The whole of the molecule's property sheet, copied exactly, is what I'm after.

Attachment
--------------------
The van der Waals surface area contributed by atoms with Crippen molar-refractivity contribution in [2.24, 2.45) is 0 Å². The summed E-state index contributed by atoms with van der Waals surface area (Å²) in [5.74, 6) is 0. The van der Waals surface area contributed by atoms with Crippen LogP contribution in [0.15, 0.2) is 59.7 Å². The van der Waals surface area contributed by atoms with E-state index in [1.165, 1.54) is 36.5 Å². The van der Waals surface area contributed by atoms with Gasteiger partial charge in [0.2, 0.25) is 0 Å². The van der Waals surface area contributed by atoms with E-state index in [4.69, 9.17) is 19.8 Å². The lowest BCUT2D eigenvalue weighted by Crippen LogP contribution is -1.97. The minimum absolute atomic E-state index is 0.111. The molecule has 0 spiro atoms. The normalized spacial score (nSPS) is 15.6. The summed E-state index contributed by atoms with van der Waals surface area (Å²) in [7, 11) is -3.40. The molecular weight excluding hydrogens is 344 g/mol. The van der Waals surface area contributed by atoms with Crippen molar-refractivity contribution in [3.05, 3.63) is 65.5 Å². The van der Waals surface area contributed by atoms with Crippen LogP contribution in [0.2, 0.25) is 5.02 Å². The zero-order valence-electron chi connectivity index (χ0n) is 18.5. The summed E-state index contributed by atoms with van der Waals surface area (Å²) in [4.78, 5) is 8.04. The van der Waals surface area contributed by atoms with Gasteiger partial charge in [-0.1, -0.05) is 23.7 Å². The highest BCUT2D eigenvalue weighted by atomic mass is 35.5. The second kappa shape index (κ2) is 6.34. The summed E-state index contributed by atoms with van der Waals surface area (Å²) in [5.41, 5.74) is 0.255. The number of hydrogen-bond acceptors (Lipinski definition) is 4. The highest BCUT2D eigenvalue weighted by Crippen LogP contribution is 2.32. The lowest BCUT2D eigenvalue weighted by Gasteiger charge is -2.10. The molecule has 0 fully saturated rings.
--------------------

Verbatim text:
The van der Waals surface area contributed by atoms with Crippen molar-refractivity contribution in [2.24, 2.45) is 0 Å². The summed E-state index contributed by atoms with van der Waals surface area (Å²) in [5.74, 6) is 0. The van der Waals surface area contributed by atoms with Crippen LogP contribution in [0.15, 0.2) is 59.7 Å². The van der Waals surface area contributed by atoms with E-state index in [1.165, 1.54) is 36.5 Å². The van der Waals surface area contributed by atoms with Gasteiger partial charge in [0.2, 0.25) is 0 Å². The van der Waals surface area contributed by atoms with E-state index in [4.69, 9.17) is 19.8 Å². The lowest BCUT2D eigenvalue weighted by Crippen LogP contribution is -1.97. The minimum absolute atomic E-state index is 0.111. The molecule has 0 spiro atoms. The normalized spacial score (nSPS) is 15.6. The summed E-state index contributed by atoms with van der Waals surface area (Å²) in [7, 11) is -3.40. The molecular weight excluding hydrogens is 344 g/mol. The van der Waals surface area contributed by atoms with Crippen molar-refractivity contribution in [3.05, 3.63) is 65.5 Å². The van der Waals surface area contributed by atoms with Crippen LogP contribution in [0.2, 0.25) is 5.02 Å². The zero-order valence-electron chi connectivity index (χ0n) is 18.5. The summed E-state index contributed by atoms with van der Waals surface area (Å²) in [4.78, 5) is 8.04. The van der Waals surface area contributed by atoms with Gasteiger partial charge in [-0.1, -0.05) is 23.7 Å². The highest BCUT2D eigenvalue weighted by atomic mass is 35.5. The second kappa shape index (κ2) is 6.34. The summed E-state index contributed by atoms with van der Waals surface area (Å²) in [5.41, 5.74) is 0.255. The number of hydrogen-bond acceptors (Lipinski definition) is 4. The highest BCUT2D eigenvalue weighted by Crippen LogP contribution is 2.32. The lowest BCUT2D eigenvalue weighted by Gasteiger charge is -2.10. The molecule has 0 fully saturated rings.